Many of the pharmaceuticals currently available to Western physicians have a long history of use as herbal remedies, including opium, aspirin, digitalis, and quinine.
All plants produce chemical compounds as part of their normal metabolic activities. These can be split into primary metabolites, such as sugars and fats, found in all plants, and secondary metabolites found in a smaller range of plants, some only in a particular genus or species.The autologous functions of secondary metabolites are varied. For example, as toxins to deter predation, or to attract insects for pollination. It is these secondary metabolites which can have therapeutic actions in humans and which can be refined to produce drugs. Some examples are inulin from the roots of dahlias, quinine from the cinchona, morphine and codeine from the poppy, and digoxin from the foxglove.As of 2004, the National Center for Complementary and Alternative Medicine started to fund clinical trials into the effectiveness of herbal medicine.
Examples of some commonly used herbal medicines:
- Artichoke and several other plants reduced total serum cholesterol levels in preliminary studies.
- Black cohosh and other plants that contain phytoestrogens (plant molecules with estrogen activity) have some benefits for treatment of symptoms resulting from menopause.
- Echinacea extracts limit the length of colds in some clinical trials, although some studies have found it to have no effect.
- Garlic lowers total cholesterol levels, mildly reduces blood pressure, reduces platelet aggregation, and has antibacterial properties.
- St John’s wort, though dangerous in incorrect doses, is more effective than a placebo for the treatment of mild to moderate depression in some clinical trials.
- Peppermint tea for problems with the digestive tract, including irritable bowel syndrome and nausea.
- Nigella sativa (Black cumin) is a generalist medicinal plant used for diverse ailments such as cough, pulmonary infections, asthma, influenza, allergy, hypertension and stomach ache. The seeds are considered carminative, stimulant, diuretic and galactogogue. It is often taken with honey. Seed powder or oil is externally applied for eruptions of skin.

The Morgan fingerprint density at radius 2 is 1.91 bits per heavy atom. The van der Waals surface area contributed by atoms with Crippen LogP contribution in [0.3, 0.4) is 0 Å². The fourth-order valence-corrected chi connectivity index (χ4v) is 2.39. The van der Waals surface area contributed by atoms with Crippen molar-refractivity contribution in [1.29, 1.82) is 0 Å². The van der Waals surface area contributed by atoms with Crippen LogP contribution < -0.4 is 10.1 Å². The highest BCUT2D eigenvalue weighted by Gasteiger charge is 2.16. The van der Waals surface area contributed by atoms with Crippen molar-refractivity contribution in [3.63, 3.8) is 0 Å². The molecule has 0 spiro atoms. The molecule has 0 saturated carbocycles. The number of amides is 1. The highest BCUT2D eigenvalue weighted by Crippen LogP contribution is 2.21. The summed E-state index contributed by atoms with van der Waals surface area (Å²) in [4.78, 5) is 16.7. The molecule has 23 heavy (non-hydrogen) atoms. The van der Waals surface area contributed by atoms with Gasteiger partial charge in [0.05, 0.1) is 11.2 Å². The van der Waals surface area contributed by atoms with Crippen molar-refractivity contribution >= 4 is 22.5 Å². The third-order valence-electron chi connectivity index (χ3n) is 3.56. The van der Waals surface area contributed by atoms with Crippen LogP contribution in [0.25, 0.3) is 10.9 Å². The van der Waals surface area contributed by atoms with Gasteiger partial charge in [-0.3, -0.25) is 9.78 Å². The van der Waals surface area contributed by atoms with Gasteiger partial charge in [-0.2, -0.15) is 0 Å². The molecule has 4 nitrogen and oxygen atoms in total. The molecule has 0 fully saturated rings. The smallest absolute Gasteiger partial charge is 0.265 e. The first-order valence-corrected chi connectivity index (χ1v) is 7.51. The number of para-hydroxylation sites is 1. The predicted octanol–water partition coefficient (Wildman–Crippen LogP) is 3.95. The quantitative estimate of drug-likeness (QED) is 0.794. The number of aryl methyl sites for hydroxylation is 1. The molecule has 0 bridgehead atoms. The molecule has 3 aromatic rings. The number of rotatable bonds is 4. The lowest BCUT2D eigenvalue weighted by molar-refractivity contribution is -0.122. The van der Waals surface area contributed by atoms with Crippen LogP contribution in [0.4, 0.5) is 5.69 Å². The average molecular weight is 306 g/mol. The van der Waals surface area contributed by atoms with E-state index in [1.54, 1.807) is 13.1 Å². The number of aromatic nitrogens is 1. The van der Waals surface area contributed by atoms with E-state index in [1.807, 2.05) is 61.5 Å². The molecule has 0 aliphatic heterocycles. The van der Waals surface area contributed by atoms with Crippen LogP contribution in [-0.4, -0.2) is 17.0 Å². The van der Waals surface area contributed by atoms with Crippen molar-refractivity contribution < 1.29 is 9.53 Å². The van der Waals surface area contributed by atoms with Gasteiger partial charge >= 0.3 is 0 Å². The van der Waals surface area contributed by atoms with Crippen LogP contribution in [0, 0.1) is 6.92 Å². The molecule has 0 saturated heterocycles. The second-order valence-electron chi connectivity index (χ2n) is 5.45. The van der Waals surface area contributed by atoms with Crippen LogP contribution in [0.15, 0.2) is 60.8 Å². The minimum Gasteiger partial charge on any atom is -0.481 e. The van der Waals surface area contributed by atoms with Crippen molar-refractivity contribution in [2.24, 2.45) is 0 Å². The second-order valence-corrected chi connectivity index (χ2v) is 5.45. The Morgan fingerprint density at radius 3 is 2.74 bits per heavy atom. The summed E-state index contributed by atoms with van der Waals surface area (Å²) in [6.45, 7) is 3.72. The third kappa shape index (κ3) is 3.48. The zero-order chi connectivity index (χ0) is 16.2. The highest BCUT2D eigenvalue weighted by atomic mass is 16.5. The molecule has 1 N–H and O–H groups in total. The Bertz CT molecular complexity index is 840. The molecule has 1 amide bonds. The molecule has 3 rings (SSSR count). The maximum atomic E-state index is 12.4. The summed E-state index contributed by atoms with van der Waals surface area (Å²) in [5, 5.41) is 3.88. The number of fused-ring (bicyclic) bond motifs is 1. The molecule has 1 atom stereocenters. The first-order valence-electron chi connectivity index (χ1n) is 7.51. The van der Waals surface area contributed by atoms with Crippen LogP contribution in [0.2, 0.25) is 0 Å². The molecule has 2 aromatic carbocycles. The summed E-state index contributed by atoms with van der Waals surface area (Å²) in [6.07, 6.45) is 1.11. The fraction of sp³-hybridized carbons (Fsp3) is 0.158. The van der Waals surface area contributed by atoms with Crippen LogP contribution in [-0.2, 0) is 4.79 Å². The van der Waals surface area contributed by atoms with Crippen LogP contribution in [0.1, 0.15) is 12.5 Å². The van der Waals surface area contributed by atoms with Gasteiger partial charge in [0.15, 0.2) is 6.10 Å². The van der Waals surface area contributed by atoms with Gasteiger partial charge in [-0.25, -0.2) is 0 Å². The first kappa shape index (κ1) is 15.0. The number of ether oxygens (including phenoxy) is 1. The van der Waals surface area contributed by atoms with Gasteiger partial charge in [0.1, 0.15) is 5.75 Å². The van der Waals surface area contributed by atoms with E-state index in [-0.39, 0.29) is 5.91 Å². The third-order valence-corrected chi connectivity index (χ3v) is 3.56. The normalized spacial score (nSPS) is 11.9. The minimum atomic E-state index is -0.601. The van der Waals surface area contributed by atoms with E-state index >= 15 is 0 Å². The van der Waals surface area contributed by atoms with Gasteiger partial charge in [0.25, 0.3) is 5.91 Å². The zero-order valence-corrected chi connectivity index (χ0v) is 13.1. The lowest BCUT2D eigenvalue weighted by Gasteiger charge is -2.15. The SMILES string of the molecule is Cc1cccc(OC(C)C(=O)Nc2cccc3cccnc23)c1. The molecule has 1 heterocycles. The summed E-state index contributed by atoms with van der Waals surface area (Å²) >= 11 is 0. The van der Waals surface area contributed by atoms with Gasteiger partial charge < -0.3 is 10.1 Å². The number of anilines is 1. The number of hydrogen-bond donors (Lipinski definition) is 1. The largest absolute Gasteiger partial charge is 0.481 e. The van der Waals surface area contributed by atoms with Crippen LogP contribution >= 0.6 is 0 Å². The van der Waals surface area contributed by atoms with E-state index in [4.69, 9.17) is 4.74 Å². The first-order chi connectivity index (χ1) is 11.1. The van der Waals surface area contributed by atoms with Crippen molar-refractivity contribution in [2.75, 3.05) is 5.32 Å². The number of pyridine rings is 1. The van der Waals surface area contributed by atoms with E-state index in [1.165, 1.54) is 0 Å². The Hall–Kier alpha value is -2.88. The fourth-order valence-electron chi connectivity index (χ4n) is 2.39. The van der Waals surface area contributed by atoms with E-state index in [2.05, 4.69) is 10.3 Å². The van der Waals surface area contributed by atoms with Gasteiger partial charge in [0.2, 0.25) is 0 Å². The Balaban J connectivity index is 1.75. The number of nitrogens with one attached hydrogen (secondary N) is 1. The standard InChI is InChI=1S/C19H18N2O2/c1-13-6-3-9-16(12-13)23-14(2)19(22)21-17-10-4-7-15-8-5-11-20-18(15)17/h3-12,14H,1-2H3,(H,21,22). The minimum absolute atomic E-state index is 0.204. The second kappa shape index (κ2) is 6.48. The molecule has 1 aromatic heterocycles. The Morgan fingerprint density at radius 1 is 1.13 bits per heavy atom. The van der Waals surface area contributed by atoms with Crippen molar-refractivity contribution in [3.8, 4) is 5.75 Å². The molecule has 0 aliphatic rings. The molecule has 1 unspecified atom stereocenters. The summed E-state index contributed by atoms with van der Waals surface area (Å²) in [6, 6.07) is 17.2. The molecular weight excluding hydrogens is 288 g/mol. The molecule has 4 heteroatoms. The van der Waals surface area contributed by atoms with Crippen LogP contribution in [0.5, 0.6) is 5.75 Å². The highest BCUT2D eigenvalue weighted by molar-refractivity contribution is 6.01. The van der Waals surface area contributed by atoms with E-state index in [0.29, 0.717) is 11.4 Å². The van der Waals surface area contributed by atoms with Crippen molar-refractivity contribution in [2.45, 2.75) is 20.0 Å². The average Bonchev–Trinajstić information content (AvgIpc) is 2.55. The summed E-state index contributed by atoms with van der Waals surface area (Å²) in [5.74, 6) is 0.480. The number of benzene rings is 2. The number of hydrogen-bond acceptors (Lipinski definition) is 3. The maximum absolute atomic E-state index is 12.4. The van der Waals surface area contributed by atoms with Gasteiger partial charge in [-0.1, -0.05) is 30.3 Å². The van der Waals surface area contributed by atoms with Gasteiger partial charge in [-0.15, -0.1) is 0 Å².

A common misconception about herbalism and the use of ‘natural’ products in general, is that ‘natural’ equals safe. However many plants have chemical defence mechanisms against predators that can have adverse or lethal effects on humans. Examples are poison hemlock and nightshade, which can be deadly. Herbs can also have undesirable side-effects just as pharmaceutical products can. These problems are exacerbated by lack of control over dosage and purity. Furthermore, if given in conjunction with drugs, there is danger of ‘summation’, where the herb and the drug have similar actions and add together to make an ‘overdose’. In animals, there are other dangers. There may be residues in food from farm animals (e.g. eggs, milk, meat) or danger of ‘doping’ in competition animals. The latter may also apply to human athletes.
The common names of herbs may be shared with others with different effects. For example, in one case in Belgium in a TCM-remedy for losing weight, one herb was swapped for another resulting in kidney damage. One variety of the herb causes elevated blood pressure and increased heart rate, versus another variety for the weight-loss remedy, the varieties are differentiated by the suffix in the Latin names.
The legal status of herbal ingredients varies by country. For example, Ayurvedic herbal products may contain levels of heavy metals that are considered unsafe in the U.S., but heavy metals are considered therapeutic in Ayurvedic medicine.
Those wishing to use herbal remedies should first consult with a physician, as some herbal remedies have the potential to cause adverse drug interactions when used in combination with various prescription and over-the-counter pharmaceuticals. Dangerously low blood pressure may result from the combination of an herbal remedy that lowers blood pressure together with prescription medicine that has the same effect. Physicians may not be the best sources of information because most have no knowledge of herbal medicine. There is little known about interactions of herbal remedies with pharmaceuticals because, contrary to pharmaceutical medicine, there is no official system, database, or hotline to report and publish adverse interactions, so even herbalists may not be aware of adverse interactions.